Presenting is not about rave reviews on your evaluation form, nor a thunderous round of applause at the end. And if you’re dreaming of being lifted on the shoulders of the audience as they parade you around the hotel lobby, then perhaps you’re in the wrong game.
There’s only one real measure of your presentation. And it’s this: the impact it had on the lives of those who listened to you!
How many times have you left a talk bursting with enthusiasm and ideas, yet when you got back to your desk nothing changed? Lots of content is no guarantee of success. So how do you make sure your presentation impacts the lives of those listening?
Before you power up your computer and start typing bullets into slides, think for a moment. What is it that you want the people listening to be able to do differently after they have heard you speak? How your talk will change their behaviour?
To answer that question, you have to start by knowing your audience. And one of the most important things you need to know is this: what do they already know about your topic? Where are they starting from?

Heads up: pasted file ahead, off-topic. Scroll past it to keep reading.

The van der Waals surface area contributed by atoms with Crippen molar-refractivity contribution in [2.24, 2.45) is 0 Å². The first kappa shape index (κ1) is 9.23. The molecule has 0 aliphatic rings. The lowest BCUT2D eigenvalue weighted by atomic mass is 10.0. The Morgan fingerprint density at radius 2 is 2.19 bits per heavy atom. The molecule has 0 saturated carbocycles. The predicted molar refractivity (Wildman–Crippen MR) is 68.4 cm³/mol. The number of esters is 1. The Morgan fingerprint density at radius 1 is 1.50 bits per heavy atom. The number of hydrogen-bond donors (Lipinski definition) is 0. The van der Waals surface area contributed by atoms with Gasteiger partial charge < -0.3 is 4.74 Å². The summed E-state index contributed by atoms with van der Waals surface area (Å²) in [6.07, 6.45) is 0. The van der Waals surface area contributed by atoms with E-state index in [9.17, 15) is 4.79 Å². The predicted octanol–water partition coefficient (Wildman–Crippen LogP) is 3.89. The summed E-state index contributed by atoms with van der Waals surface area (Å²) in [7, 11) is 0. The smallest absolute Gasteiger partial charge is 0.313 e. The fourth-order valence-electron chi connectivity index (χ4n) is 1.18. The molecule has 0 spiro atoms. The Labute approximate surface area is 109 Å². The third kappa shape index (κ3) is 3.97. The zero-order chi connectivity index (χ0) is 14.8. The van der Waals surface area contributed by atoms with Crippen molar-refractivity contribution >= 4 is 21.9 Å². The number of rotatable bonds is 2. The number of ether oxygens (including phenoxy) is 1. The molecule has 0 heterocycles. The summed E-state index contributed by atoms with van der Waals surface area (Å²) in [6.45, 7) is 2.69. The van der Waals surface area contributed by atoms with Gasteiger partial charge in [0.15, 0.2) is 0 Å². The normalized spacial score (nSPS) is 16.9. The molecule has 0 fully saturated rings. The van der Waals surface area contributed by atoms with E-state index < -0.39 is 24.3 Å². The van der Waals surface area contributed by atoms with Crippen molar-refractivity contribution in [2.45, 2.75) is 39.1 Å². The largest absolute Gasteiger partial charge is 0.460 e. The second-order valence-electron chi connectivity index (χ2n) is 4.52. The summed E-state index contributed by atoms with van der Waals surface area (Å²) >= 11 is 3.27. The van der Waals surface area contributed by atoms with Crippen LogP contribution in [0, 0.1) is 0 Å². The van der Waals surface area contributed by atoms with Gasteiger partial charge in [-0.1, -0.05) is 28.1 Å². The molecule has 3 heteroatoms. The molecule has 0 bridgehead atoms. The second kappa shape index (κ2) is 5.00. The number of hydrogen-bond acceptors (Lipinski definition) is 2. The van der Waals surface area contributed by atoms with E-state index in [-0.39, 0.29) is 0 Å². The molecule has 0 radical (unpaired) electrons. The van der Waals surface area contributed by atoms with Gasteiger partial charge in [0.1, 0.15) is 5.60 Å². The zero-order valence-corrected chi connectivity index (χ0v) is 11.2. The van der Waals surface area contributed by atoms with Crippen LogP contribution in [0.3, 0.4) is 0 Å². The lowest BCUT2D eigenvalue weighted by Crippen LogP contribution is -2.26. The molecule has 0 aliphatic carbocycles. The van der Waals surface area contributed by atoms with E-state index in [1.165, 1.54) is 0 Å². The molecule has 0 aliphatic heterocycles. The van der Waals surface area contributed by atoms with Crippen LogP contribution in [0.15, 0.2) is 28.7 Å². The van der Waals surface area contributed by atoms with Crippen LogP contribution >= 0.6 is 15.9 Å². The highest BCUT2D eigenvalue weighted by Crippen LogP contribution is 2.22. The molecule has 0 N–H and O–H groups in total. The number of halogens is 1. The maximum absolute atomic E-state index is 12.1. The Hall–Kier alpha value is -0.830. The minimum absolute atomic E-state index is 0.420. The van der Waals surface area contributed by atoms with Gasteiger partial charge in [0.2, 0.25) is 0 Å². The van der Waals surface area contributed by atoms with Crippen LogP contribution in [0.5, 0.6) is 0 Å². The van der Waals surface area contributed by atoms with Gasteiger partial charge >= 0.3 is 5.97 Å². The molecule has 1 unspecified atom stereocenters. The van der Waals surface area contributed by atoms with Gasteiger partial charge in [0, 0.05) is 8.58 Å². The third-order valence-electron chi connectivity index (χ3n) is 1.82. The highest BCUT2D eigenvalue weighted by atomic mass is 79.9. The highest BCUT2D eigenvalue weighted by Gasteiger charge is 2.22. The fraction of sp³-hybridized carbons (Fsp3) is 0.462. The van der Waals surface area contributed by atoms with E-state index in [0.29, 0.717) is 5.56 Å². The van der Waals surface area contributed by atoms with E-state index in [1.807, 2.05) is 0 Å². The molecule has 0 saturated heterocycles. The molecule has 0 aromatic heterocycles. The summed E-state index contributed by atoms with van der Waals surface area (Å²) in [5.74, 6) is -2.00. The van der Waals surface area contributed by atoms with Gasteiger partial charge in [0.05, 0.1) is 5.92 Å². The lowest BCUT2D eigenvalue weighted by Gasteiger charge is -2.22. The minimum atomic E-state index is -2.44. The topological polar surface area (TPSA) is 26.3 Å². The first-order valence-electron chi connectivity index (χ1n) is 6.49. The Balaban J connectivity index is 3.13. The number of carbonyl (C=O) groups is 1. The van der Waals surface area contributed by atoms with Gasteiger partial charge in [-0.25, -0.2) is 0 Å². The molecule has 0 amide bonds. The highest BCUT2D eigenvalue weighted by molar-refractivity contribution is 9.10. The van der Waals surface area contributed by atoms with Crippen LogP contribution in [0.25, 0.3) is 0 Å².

Think of your presentation as a journey.
If I asked you directions to London, then the first thing I would have to know is where are you are now (because directions from York or even New York are very different!)
Where are they now, and where will you take them to? What skill can you give them that they don’t already have?
Thinking of an example…. If your topic is bicycles, you might decide that for this particular audience they really need to be able to:
- Describe all the components in the anatomy of a bicycle
- Complete routine maintenance on a bicycle including changing the gear set
- Ride a bicycle safely around a busy town centre in rush hour
By getting clear exactly what you want them to do at the very start of your preparation, you’ll easily be able to chose what to say and what not to say. Do they need to know classic mechanics and equations to ride a bicycle? Do they need to know how to oil the chain to maintain one? And if you want them to ride a bike, they’re going to need to get on a real bicycle (as the saying goes “no-one ever learned how to ride a bicycle by reading the manual”).
Once you’re clear on the purpose of your presentation, the next step is designing content to ensure that every single person present can do it by the end of your presentation. More of that in later blog posts….
So how do you ensure that you meet the needs of your audience? How do you measure whether or not you achieved it or not? Leave your thoughts and comments below.